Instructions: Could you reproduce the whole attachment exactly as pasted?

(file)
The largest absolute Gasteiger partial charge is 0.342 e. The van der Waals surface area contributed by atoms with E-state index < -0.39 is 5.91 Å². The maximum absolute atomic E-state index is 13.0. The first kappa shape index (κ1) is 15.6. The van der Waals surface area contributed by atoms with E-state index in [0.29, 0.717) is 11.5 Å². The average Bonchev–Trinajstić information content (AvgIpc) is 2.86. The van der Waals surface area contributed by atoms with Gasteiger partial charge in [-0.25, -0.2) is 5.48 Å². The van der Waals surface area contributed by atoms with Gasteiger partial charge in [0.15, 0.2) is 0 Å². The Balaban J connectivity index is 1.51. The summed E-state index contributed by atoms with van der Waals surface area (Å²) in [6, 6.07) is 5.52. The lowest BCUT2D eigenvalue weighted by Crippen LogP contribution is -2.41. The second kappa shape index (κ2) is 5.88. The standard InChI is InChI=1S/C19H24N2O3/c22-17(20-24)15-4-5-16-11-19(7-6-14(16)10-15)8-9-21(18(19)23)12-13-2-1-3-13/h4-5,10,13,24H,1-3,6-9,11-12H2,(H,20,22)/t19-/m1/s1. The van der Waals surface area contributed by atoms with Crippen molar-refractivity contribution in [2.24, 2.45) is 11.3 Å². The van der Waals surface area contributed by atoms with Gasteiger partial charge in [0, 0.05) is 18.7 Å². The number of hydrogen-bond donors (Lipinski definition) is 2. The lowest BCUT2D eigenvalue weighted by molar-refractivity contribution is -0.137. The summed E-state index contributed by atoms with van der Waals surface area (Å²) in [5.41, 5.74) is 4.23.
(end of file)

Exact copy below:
The largest absolute Gasteiger partial charge is 0.342 e. The van der Waals surface area contributed by atoms with E-state index < -0.39 is 5.91 Å². The maximum absolute atomic E-state index is 13.0. The first kappa shape index (κ1) is 15.6. The van der Waals surface area contributed by atoms with E-state index in [0.29, 0.717) is 11.5 Å². The average Bonchev–Trinajstić information content (AvgIpc) is 2.86. The van der Waals surface area contributed by atoms with Gasteiger partial charge in [-0.25, -0.2) is 5.48 Å². The van der Waals surface area contributed by atoms with Gasteiger partial charge in [0.15, 0.2) is 0 Å². The Balaban J connectivity index is 1.51. The summed E-state index contributed by atoms with van der Waals surface area (Å²) in [6, 6.07) is 5.52. The lowest BCUT2D eigenvalue weighted by Crippen LogP contribution is -2.41. The second kappa shape index (κ2) is 5.88. The standard InChI is InChI=1S/C19H24N2O3/c22-17(20-24)15-4-5-16-11-19(7-6-14(16)10-15)8-9-21(18(19)23)12-13-2-1-3-13/h4-5,10,13,24H,1-3,6-9,11-12H2,(H,20,22)/t19-/m1/s1. The van der Waals surface area contributed by atoms with Crippen molar-refractivity contribution in [2.24, 2.45) is 11.3 Å². The van der Waals surface area contributed by atoms with Gasteiger partial charge in [0, 0.05) is 18.7 Å². The number of hydrogen-bond donors (Lipinski definition) is 2. The lowest BCUT2D eigenvalue weighted by molar-refractivity contribution is -0.137. The summed E-state index contributed by atoms with van der Waals surface area (Å²) in [5.41, 5.74) is 4.23.